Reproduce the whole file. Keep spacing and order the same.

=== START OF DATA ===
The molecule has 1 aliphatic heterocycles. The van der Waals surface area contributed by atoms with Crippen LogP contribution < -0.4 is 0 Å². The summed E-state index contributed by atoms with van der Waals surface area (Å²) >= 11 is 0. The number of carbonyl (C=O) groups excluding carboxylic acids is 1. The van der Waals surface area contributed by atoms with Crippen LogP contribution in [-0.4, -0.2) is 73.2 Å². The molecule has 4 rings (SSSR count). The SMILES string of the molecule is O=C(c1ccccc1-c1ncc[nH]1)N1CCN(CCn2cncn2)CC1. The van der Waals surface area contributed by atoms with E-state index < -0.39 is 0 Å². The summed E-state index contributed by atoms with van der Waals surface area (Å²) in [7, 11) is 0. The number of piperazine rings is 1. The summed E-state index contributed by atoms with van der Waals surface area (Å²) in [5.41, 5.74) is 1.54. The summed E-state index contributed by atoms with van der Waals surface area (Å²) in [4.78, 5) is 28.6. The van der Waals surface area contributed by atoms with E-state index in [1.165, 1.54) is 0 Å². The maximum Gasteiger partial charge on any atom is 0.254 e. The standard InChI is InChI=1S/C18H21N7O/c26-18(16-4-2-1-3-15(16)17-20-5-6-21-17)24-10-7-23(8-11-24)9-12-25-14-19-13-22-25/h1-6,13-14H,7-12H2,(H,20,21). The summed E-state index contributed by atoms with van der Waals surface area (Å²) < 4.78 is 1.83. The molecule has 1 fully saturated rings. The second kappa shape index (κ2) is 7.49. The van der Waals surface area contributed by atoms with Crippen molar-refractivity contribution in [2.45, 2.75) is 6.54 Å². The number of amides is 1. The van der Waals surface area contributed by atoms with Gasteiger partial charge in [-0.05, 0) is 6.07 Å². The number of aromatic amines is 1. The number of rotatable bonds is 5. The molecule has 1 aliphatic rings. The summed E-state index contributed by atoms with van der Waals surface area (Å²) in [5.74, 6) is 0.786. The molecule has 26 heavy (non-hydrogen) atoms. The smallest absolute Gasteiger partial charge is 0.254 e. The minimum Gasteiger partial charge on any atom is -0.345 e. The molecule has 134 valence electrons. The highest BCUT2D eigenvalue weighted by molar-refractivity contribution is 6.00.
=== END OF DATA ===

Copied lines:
The molecule has 1 aliphatic heterocycles. The van der Waals surface area contributed by atoms with Crippen LogP contribution < -0.4 is 0 Å². The summed E-state index contributed by atoms with van der Waals surface area (Å²) >= 11 is 0. The number of carbonyl (C=O) groups excluding carboxylic acids is 1. The van der Waals surface area contributed by atoms with Crippen LogP contribution in [-0.4, -0.2) is 73.2 Å². The molecule has 4 rings (SSSR count). The SMILES string of the molecule is O=C(c1ccccc1-c1ncc[nH]1)N1CCN(CCn2cncn2)CC1. The van der Waals surface area contributed by atoms with E-state index < -0.39 is 0 Å². The summed E-state index contributed by atoms with van der Waals surface area (Å²) in [7, 11) is 0. The number of piperazine rings is 1. The summed E-state index contributed by atoms with van der Waals surface area (Å²) in [5.41, 5.74) is 1.54. The summed E-state index contributed by atoms with van der Waals surface area (Å²) in [4.78, 5) is 28.6. The van der Waals surface area contributed by atoms with E-state index in [1.165, 1.54) is 0 Å². The maximum Gasteiger partial charge on any atom is 0.254 e. The standard InChI is InChI=1S/C18H21N7O/c26-18(16-4-2-1-3-15(16)17-20-5-6-21-17)24-10-7-23(8-11-24)9-12-25-14-19-13-22-25/h1-6,13-14H,7-12H2,(H,20,21). The summed E-state index contributed by atoms with van der Waals surface area (Å²) < 4.78 is 1.83. The molecule has 1 fully saturated rings. The second kappa shape index (κ2) is 7.49. The van der Waals surface area contributed by atoms with Crippen molar-refractivity contribution in [2.45, 2.75) is 6.54 Å². The number of amides is 1. The van der Waals surface area contributed by atoms with Gasteiger partial charge in [-0.05, 0) is 6.07 Å². The number of aromatic amines is 1. The number of rotatable bonds is 5. The molecule has 1 aliphatic rings. The summed E-state index contributed by atoms with van der Waals surface area (Å²) in [5.74, 6) is 0.786. The molecule has 26 heavy (non-hydrogen) atoms. The smallest absolute Gasteiger partial charge is 0.254 e. The minimum Gasteiger partial charge on any atom is -0.345 e. The molecule has 134 valence electrons. The highest BCUT2D eigenvalue weighted by molar-refractivity contribution is 6.00.